Next, the program creates a new adjacency array. Like the program d3dMakeMesh, this example uses an adjacency array when it optimizes the Mesh data. Optimizing the data may rearrange the scene’s faces and vertices, however, so the original adjacency array may now be incorrect. The code shown here calls the Mesh’s GenerateAdjacency method to recreate that data.

Finally, the program calls the Mesh object’s Save method, passing it the name of the file where it should save the data, the adjacency array, the extended materials array, and the format it wants the file to use (Binary, Text, or Compressed).

That’s all there is to it.

Loading .x Files
Loading a .x file is a little more involved than saving one, because you have to read the individual texture files. The following code shows how the sample program d3dLoadXFile loads .x files:

   ' Load a mesh from a .x file.   Public Sub LoadMesh(ByVal file_path As String, _   ByVal file_name As String)      ' Load the mesh.      If Not file_path.EndsWith("") Then file_path &= ""      Dim exmaterials() As ExtendedMaterial = Nothing      m_Mesh = Mesh.FromFile(file_name, MeshFlags.Managed, _         m_Device, exmaterials)         ' Load the textures and materials.      ReDim m_Textures(exmaterials.Length - 1)      ReDim m_Materials(exmaterials.Length - 1)      For i As Integer = 0 To exmaterials.Length - 1         Dim texture_file As String = _            exmaterials(i).TextureFilename         If texture_file IsNot Nothing Then            Debug.WriteLine("Texture " & i & ": " & texture_file)            If texture_file.Length > 0 Then               Try                  m_Textures(i) = TextureLoader.FromFile( _                     m_Device, file_path & texture_file)               Catch ex As Exception                  Debug.WriteLine("*********************")                  Debug.WriteLine("Error loading texture " & _                     texture_file)               End Try            End If         Else            Debug.WriteLine("Texture " & i & ": " & "")         End If            m_Materials(i) = exmaterials(i).Material3D         m_Materials(i).Ambient = m_Materials(i).Diffuse      Next i         ' Save the number of subsets.      m_NumSubSets = m_Materials.Length   End Sub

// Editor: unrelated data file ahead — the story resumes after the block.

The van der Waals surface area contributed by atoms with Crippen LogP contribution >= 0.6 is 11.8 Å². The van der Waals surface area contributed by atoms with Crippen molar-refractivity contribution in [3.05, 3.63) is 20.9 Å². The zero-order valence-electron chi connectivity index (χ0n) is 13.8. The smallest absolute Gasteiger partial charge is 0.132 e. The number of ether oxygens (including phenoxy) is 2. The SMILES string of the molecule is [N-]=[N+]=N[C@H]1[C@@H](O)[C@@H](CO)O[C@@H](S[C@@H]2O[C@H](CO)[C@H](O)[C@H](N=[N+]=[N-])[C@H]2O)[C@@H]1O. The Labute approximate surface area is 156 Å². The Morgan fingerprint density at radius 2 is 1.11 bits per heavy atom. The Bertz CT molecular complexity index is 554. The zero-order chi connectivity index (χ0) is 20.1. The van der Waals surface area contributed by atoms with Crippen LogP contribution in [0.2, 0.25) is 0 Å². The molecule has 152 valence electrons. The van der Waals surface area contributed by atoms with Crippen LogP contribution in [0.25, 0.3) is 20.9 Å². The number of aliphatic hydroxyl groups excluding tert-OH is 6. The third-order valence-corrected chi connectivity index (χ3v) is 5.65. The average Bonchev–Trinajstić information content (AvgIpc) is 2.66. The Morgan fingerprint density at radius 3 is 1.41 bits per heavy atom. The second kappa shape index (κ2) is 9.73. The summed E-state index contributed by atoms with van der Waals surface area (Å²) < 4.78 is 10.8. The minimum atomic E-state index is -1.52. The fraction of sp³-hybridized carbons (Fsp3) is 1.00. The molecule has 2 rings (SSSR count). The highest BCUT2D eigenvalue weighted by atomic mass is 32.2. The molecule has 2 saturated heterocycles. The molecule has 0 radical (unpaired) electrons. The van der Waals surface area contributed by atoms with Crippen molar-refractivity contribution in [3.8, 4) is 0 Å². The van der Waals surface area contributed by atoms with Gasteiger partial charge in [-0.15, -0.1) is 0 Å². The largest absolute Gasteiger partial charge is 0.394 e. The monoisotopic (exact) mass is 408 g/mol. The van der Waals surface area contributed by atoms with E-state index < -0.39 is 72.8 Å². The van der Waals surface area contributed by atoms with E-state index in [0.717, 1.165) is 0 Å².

The preceding code makes sure the path where it should look for texture files ends with a backslash. It defines an ExtendedMaterial array and calls the Mesh class’s FromFile method to load the file. The code then allocates arrays to hold one material and one texture for each of the entries in the loaded ExtendedMaterial array. It loops through the array, saving the materials and trying to open the texture files. Finally, the code saves the number of subsets so the drawing code can loop through the subsets calling DrawSubset for each.

When it starts, example program d3dLoadXFile looks through a Meshes directory (included in the download) and lists any .x files it finds in its combo box. When you select one of the files, the program loads and displays it.

Figure 2 shows program d3dLoadXFile displaying a .x file built by Microsoft and included in the SDK samples. This scene uses a single texture file (tiger.bmp) to draw each of the tiger’s sides.

Figure 2. Terrific Tiger: The program d3dLoadXFile loaded this Mesh from a .x file.
Figure 3. Pretty Plane: This scene uses two texture files.

Figure 3 shows another .x file included in the SDK samples that uses two texture files to draw the plane’s body and wings.

Because different .x files may place their data in different places at different scales, the d3dLoadXFile program provides Zoom In (+) and Zoom Out (?) buttons that you can use to zoom in or out on the data.

With a little experimentation, you’ll become comfortable with the power of the Mesh class. A Mesh can represent multiple subsets of faces, each of which uses its own materials and textures. By using a Mesh, you can draw relatively complex scenes with remarkably little code, as well as save scenes and reload them by reading Mesh data from .x files without too much trouble.

But that’s not all! Meshes can do still more, such as providing a basis for three-dimensional animation. A Mesh can contain a hierarchy of separate objects that are spatially related to each other. For example, if you wanted to model a humanoid robot, the robot’s head, arms, and legs are all attached to the body. As the body moves, so do these appendages. Similarly, if you bend an elbow joint, the attached forearm and hand move as well. Connecting meshes in this manner is called mesh animation, which I hope to cover in a future article. Until then, send any .x file Mesh masterpieces you create to [email protected]. I’ll be happy to post the best of your creations so you can share them with others.